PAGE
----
Tuesday, July 25, 2006

Ten Heroic Qualities

I've been thinking about what a hero should be since I read Karen Ball's July 24th blog post on Charis Connection.

I thought about ten of my favorite heroes from movies of 1969 to 2005. The heroes share at least three of my ten favorite qualities that a man should experience.

James Garner's character in Support Your Local Sherriff isn't particularly romantic, but he is quite patient, creative, and smart. A hero doesn't have to be an expert on romance, but he does have to exhibit leadership qualities.

Cary Elwes as Westley in Princess Bride was driven, brave, and caring. He didn't walk around claiming to be a hero, but he was one.

Bill Murray's character in Groundhog Day had no choice but to make changes in his day. In the middle of the story he was driven, but later he was caring and friendly.

In 1995, two movies came out that had very different heroes. But I like both. Bill Pullman's character in While You Were Sleeping was friendly, patient, and driven. Harrison Ford's character in Sabrina was flexible, then caring, then desperate.

Val Kilmer's character in The Saint was creative, brave, and caring. One of the most romantic things about the movie was him remembering her medicine. What was important to her had become important to him.

Tom Hanks in You've Got Mail gave a good example of a friendly, patient and creative hero.

Hugh Grant's character in Notting Hill was friendly and caring, then driven.

Nicholas Cage's character in The Family man was smart, flexible, and desperate.

And last, my favorite movie of 2005: Hitch. Will Smith's character was smart, creative, and vulnerable. He was also desperate at the end. I loved the fun ending.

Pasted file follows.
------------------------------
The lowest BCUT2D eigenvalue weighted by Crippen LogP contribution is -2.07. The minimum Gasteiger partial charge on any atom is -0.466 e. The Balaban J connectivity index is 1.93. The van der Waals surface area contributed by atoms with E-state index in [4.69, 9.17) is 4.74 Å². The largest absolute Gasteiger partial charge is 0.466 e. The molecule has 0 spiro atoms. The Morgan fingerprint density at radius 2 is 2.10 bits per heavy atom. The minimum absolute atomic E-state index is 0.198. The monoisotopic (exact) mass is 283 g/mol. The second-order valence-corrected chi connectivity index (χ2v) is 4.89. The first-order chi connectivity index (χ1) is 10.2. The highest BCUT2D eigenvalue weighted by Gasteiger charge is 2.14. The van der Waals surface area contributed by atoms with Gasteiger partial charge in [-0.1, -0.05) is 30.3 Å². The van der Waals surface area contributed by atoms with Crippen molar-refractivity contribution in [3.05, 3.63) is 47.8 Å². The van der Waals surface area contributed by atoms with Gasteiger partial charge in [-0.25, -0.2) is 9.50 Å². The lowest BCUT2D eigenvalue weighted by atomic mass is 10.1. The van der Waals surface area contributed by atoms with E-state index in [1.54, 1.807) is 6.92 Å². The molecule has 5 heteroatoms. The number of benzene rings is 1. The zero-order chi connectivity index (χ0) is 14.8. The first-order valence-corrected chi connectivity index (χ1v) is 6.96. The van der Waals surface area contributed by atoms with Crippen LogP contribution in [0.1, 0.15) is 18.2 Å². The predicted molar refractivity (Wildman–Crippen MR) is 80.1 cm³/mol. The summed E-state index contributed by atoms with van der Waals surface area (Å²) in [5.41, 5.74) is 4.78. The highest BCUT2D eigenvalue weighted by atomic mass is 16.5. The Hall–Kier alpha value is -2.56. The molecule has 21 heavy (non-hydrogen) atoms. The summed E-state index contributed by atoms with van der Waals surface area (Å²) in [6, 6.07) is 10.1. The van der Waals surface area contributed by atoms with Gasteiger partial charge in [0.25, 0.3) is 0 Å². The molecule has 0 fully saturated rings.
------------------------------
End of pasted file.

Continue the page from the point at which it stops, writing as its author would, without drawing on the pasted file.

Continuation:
Each of these heroes is unique, yet displays at least three of my favorite ten heroic qualities.

In my opinion, a hero must be:

brave enough to face the danger,
creative enough to solve the conflicts that arise,
driven enough to keep going against all odds,
patient enough to keep his cool,
friendly enough to attract the heroine,
vulnerable enough to allow his human side to be seen,
flexible enough to change direction when necessary,
caring enough to think of the little important things,
smart enough to make good decisions,
and desperate enough to do anything to get the girl.

2 comments:

livingbyfaith said...

I think your description is accurate of my hero who was:

brave enough to face the danger of hell for me,
creative enough to solve the conflicts that arise and find a way for grace to work,
driven enough to keep going against all odds of sin and death,
patient enough to keep his cool in the midst of traps and torture,
friendly enough to attract the heroine, the harlot, the fisherman and the tax collector,
vulnerable enough to allow his human side to be seen to suffer on our behalf,
flexible enough to change direction when necessary and remember the intent and not just the letter of the law,
caring enough to think of the little important things like flowers, sparrows, and me,
smart enough to make good decisions to come, abide, teach, die and rise for my sake,
and desperate enough (Webster's definition #5 is "of extreme intensity") to do anything and willing to go to the extreme to get the girl... ME!

Thanks for the reminder.

Domino said...

I hear you loud and clear. The heroes in my stories have to be somewhat similar to Jesus. Otherwise, they're not all that heroic. Jesus is and always will be the Ultimate Hero!

Savior and Lover and Friend
Patient with me until the end
Always there to show the way
Riding a white horse and
Saving the day.